On paper, Chef Ryan Clift’s special lunch and dinner menus for his three-day stint at Mandarin Grill look exciting. And that’s to be expected: He’s an award-winning chef well known for his modernist cuisine, and is highly regarded as one of the most innovative chefs in the region. His restaurant, Tippling Club in Singapore, is a regular on several top restaurants lists. We’re glad to say that the dishes live up to expectations, and more.
At first glance, you'll notice a lot of Asian ingredients in the menu – yuzu, wasabi, coconut milk, green curry, etc – but what really stands out is Chef Ryan’s Asian approach to flavours and how these ingredients are used. Every dish features robust flavour combinations (sweet, sour, salty, spicy and heat) that both complement and contrast one another, and are beautifully executed.
We also noticed a distinct bright acidity in several dishes, such as the slightly fermented, and hence vinegary, purified tomato in the gazpacho snack, and the use of tart apples in various forms to complement a surprisingly airy, but still buttery, foie gras mousse. This seems to be a recurring trend among many chefs around the world today – though the self-proclaimed food science geek professes that he doesn’t read cookbooks or food magazines to steer away from food fads.
One thing’s for sure, this menu feels very current, and while some of the elements on the dishes such as the eggless meringue are molecular in execution, they aren’t gimmicky. The recipes are some of Chef Ryan’s personal favourites, and if we have to choose from the nine-course dinner (including the four snacks in the beginning – counted as one course), our picks would be the kingfish carpaccio served with a tangy yuzu-cucumber sorbet; the aforementioned foie gras mousse; the snapper with green curry purée and tom kha velouté; and the textured milk that’s made of different milk elements (sago with coconut milk; yoghurt sorbet; macadamia nut milk marshmallow; eggless almond milk meringue; and crispy lactose).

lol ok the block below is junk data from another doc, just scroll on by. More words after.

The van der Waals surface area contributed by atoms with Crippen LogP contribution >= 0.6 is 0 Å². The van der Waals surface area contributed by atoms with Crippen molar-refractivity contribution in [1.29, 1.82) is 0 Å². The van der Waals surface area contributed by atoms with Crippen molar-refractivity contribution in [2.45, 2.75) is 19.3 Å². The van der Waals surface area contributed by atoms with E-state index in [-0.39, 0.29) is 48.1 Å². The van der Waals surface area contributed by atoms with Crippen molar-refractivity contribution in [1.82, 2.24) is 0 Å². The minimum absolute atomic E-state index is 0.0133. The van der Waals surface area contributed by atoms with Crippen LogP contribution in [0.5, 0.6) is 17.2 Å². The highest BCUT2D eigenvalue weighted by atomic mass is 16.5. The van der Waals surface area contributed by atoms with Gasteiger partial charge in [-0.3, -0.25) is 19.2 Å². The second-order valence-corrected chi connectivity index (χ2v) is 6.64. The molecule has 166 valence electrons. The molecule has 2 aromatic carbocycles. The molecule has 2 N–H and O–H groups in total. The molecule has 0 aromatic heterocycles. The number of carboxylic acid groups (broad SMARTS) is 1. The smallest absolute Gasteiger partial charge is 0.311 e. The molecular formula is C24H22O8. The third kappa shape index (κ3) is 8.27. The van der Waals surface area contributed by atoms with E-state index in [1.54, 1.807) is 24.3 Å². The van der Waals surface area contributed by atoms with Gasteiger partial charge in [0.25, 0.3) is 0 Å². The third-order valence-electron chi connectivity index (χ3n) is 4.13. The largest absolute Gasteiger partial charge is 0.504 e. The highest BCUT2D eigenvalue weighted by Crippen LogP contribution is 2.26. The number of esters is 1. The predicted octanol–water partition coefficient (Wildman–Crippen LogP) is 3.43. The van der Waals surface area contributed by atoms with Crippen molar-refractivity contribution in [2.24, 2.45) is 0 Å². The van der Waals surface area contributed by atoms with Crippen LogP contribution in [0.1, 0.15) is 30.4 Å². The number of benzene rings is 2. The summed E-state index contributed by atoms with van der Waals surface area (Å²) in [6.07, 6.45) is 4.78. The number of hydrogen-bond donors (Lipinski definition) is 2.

There are two menus: the nine-course dinner and the pared-down six-course lunch, both with wine pairing options. Highlights include the dry Yamagata Masamune saké junmai that’s paired with the light and refreshing kingfish carpaccio, and the slightly effervescent Dr Loosen riesling kabinett from Germany that acts as a palate cleanser to cut through the buttery foie gras mousse. A vegetarian menu is also available upon request.
All in all, the food is very enjoyable, and if you’re a food geek, you’d appreciate the science that goes into every single dish. Grab the chef for a quick chat if you see him in the restaurant.
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